What's really going on here, I suspect, is Parsons working through, in more or less coherent ideological fashion, the anxieties of Revolution. The novel opens (or so it seems) with a conscious imitation of Hamlet, the father's ghost booming from beyond the grave ('swear!') and warning of the ruin necessarily attendant on the illicit passion of one brother for another brother's wife. This in turn revolves (of course) on the very grounds of the English Reformation itself, Henry VIII's decision to marry his brother's wife, and his subsequent desire to undo that, as he later saw it, sinful action. This led to the establishment of the Church of England, the ground of Parson's egregiously preachy moral code -- in this novel, as in Peasant there's a deal of stuff about wicked nuns and abbots -- and also one of the discursive vectors along which contemporary English reactions to the French Revolution were oriented. In its clumsy way, Mysterious Warning is asking far-reaching questions about the nature of social and political authority, and how far the power of parents should determine the life-choices of their offspring. Revolution is one way in which a society can break away from the (bad) authority of parents; but Parsons can't endorse anything so radical. Here, on the novel's penultimate page, is a rather hurried attempt at moral summing-up, with Parson's characteristic herky-jerky punctuation:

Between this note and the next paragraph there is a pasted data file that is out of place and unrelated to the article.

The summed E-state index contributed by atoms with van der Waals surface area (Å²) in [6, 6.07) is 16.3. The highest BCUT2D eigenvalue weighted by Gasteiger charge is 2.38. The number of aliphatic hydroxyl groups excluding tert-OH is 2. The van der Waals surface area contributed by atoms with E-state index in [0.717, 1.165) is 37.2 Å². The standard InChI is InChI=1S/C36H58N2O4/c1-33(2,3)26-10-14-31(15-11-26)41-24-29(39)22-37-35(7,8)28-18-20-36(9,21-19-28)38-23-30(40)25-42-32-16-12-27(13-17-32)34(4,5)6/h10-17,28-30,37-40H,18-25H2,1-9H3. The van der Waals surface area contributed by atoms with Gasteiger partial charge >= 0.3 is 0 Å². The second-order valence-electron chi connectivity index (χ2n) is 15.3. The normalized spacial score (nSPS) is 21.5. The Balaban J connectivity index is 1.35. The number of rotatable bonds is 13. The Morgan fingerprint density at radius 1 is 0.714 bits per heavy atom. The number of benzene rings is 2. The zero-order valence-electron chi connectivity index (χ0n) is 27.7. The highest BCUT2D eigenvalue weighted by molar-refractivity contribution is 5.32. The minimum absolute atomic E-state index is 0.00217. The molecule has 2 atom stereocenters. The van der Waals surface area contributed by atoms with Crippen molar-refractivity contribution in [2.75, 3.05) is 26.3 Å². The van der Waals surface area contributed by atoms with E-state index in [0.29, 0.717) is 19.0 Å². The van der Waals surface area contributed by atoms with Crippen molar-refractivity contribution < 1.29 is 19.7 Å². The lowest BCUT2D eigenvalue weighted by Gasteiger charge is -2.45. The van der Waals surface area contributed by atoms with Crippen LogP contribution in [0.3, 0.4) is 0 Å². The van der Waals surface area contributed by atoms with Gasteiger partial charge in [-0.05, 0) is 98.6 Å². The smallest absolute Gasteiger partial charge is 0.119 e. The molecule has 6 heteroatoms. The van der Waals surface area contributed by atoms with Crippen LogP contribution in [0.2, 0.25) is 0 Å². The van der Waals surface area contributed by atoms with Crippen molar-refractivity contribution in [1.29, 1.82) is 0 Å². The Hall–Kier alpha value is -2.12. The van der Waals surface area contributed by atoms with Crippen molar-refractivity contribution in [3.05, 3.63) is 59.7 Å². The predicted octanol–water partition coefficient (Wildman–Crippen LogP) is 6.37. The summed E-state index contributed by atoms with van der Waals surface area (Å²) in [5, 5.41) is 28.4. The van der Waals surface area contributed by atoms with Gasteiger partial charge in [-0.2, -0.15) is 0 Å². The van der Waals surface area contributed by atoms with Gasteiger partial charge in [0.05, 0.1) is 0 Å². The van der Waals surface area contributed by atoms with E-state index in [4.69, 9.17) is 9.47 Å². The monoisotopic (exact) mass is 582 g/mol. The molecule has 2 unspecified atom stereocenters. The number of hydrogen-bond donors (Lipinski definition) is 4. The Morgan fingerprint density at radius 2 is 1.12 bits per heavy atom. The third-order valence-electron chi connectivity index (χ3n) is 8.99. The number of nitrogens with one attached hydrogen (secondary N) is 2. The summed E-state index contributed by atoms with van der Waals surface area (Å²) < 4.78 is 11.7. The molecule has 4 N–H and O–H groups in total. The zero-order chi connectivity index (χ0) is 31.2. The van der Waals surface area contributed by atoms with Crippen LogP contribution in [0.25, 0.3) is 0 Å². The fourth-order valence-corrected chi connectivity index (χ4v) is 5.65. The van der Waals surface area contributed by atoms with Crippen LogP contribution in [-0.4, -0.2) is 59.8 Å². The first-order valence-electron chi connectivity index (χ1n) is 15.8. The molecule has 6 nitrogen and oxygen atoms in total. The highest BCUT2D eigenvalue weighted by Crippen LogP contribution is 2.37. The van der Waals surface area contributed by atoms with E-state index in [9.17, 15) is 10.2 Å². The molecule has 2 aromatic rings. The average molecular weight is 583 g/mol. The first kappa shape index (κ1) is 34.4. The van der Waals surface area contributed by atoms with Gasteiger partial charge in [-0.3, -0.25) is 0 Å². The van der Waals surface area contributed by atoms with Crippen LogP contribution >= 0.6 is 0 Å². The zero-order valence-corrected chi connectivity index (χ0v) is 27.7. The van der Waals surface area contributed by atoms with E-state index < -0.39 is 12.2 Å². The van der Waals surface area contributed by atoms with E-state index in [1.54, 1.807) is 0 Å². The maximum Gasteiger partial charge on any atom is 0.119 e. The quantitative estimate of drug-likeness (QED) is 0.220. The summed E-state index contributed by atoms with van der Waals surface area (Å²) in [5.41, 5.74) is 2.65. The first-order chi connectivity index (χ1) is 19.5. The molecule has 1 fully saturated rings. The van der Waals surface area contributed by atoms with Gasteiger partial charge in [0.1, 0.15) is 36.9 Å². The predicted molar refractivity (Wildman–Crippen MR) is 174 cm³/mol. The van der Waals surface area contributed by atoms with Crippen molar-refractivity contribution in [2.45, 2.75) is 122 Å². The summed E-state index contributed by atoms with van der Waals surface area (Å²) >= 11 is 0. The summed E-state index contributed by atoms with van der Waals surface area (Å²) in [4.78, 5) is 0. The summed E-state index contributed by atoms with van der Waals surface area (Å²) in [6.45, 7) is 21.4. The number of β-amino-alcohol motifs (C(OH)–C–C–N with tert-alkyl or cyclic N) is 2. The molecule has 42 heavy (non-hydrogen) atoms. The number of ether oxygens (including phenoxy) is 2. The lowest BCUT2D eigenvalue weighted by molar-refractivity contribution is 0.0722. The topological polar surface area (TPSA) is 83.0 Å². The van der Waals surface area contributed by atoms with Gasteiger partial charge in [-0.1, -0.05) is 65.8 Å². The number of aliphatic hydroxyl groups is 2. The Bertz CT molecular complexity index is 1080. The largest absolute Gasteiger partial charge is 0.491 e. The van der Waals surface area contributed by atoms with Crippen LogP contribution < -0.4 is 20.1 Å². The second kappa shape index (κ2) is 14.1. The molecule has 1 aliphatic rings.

Generally speaking, those marriages, contracted contrary to the wishes of parents, influenced chiefly by transient personal charms, and hurried on by rash tumultuous passions, seldom fail to be productive of sorrow, regret and reproach -- perhaps of punishment and shame. -- We have only to add, that in less than three years after the marriage of Ferdinand, the once unfortunate, but then happy Eugenia, was translated from a state of resignation and piety, to a life of blessed immortality: -- From her melancholy story may be deduced two observations of equal importance to society: when a parent exercises an undue authority over his child, and compels her to give a reluctant hand without a heart; by giving his sanction in the outset to deception and perjury; he has little to expect but that the consequences will be fatal to her honour and happiness. [392]
It's stating the obvious to say that this is flatly contradictory (and that Parsons seems to forget the second of the 'two observations' she promises); more interesting is the way that this confusion is exactly the current of the novel as a whole. Thwarting to the authority of the (bad) older generation leads to sorrow, regret and reproach -- perhaps to punishment and shame. But so does submitting to that (bad) authority. Parsons' novel can't think itself out of this ideological double-bind. That's what's so fascinating about it.

And tomorrow? Tomorrow we unlock 1807's The Convict.